Long Beach ponders resurrection of the defunct Cyclone Racer roller coaster

Posted Thursday, October 3, 2013 1:03 PM | Contributed by VitaminsAndGravy

The Long Beach City Council voted 7-1 Tuesday to approve a request by Councilwoman Gerrie Schipske to investigate the feasibility of rebuilding the famed Cyclone Racer wooden roller coaster using plans by Downey resident Larry Osterhoudt. The city manager will report back to council members on the matter within 30 days.

Read more from The Press Telegram.

Thursday, October 3, 2013 1:43 PM
Vater's avatar

Nice. I'll be in LA a week from Monday. Do you think it will be open by then?

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Thursday, October 3, 2013 1:46 PM
DaveStroem's avatar

30 million to build a wooden racing coaster? That sounds incredibly inflated even for California.

"A $40 million-a-year potential revenue figure Osterhoudt gave elected officials assumes the ride runs at a 2,400 passengers per hour capacity, 10 hours a day on two tracks and two trains, he said."

This made me laugh, potential vs reality would be a massive difference.

Last edited by DaveStroem, Thursday, October 3, 2013 1:47 PM

Before you can be older and wiser you first have to be young and stupid.

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Thursday, October 3, 2013 2:45 PM

"... he suggested a location in Shoreline Park or adjacent to the park, in the water"

In the (bleeping) water?

Last edited by Mike Gallagher, Thursday, October 3, 2013 3:25 PM

The amusement park rises bold and stark..kids are huddled on the beach in a mist

http://support.gktw.org/site/TR/CoastingForKids/General?px=1248054&...fr_id=1372

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Thursday, October 3, 2013 7:22 PM

All we need now is to get Rye Playland to rebuild the Airplane.


Answer my Prayers, Overbook my next Flight!
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Friday, October 4, 2013 7:39 AM

The original Cyclone Racer was built over water. Over the years the ocean deposited sand under it to the point that it looked like it was built on the beach.

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Friday, October 4, 2013 9:16 AM

Point taken, but the words he used were "in the water"


The amusement park rises bold and stark..kids are huddled on the beach in a mist

http://support.gktw.org/site/TR/CoastingForKids/General?px=1248054&...fr_id=1372

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Friday, October 4, 2013 10:33 AM
ApolloAndy's avatar

2400/hr. is an incredible number to actually hit, even for a B&M capacity hog. That's about 40 seconds per train or 1:20 if you're dispatching two at a time.


Hobbes: "What's the point of attaching a number to everything you do?"
Calvin: "If your numbers go up, it means you're having more fun."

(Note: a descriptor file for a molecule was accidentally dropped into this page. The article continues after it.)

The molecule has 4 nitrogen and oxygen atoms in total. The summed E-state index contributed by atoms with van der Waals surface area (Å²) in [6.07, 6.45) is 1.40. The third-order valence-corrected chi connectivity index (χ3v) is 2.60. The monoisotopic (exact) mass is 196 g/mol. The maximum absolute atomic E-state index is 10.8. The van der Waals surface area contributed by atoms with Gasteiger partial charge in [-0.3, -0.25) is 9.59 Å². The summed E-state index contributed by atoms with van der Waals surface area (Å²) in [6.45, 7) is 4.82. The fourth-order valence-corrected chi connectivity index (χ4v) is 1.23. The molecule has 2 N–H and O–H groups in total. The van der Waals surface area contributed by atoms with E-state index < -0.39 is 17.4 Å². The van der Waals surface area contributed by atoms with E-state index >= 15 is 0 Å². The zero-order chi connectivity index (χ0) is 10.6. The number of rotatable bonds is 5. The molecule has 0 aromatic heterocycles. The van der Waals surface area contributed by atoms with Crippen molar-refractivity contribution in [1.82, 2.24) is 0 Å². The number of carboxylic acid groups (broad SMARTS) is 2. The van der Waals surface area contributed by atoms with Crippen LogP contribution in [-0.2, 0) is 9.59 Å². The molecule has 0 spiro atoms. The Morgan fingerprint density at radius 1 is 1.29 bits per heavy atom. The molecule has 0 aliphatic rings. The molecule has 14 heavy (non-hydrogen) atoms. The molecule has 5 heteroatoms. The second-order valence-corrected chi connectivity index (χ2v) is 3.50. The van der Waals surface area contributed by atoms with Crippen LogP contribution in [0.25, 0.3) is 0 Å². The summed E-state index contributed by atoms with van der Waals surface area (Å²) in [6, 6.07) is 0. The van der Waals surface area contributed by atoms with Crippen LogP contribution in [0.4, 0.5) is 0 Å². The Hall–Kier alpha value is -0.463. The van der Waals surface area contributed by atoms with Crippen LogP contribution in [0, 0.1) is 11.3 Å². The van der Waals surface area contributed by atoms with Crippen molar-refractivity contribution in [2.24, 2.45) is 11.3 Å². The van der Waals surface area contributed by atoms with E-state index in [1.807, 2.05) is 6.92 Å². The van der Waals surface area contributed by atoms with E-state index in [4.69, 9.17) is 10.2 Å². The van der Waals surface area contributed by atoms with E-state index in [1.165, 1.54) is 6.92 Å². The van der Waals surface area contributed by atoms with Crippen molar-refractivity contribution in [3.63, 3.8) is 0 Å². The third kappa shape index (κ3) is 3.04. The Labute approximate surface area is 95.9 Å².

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Friday, October 4, 2013 10:34 AM
sws's avatar

See! Coasters really do sink after all.

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Friday, October 4, 2013 12:01 PM

The guy that has the plans is, for lack of a more charitable phrase. your extreme enthusiast who has made this thing an obsession. As with most people who are emotionally attached to something, he has no concept of the reality of costs and negotiations necessary to bring this to fruition.

What will really be heartbreaking for him is, IF there is ever any proposal to go forward, no entity will deal with him, because they will need actual engineering work, not just his recreated plans.

I'd love to see a seaside wooden coaster in Long Beach. It might even possibly be profitable (given Shoreline Village, etc), but those numbers are totally off in all respects.

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Friday, October 4, 2013 4:03 PM

What you've basically just said is that any idea or concept that originates from an individual who lacks the expertise is merit less. That's nonsense!

It's also ridiculous to say that no entity will deal with him. Yes, if this project were to move forward the ride would need to be designed and engineered by individuals with that expertise, but his scale model could be an valuable resource to accomplish this task. I don't think anyone has implied that he is the one who will actual create the drawings to recreate the ride. I also like working with individuals who are passionate about what they're doing even if they can't ultimately execute their ideas without the help of others!

Yes, the numbers don't add up, but give the guy a break! We should instead appreciate his passion, not insult him for it. Without people like him a lot of projects, products and services we enjoy wouldn't exist today. I would love to see the Cyclone Racer rebuilt in Long Beach and I applaud him for his enthusiasm.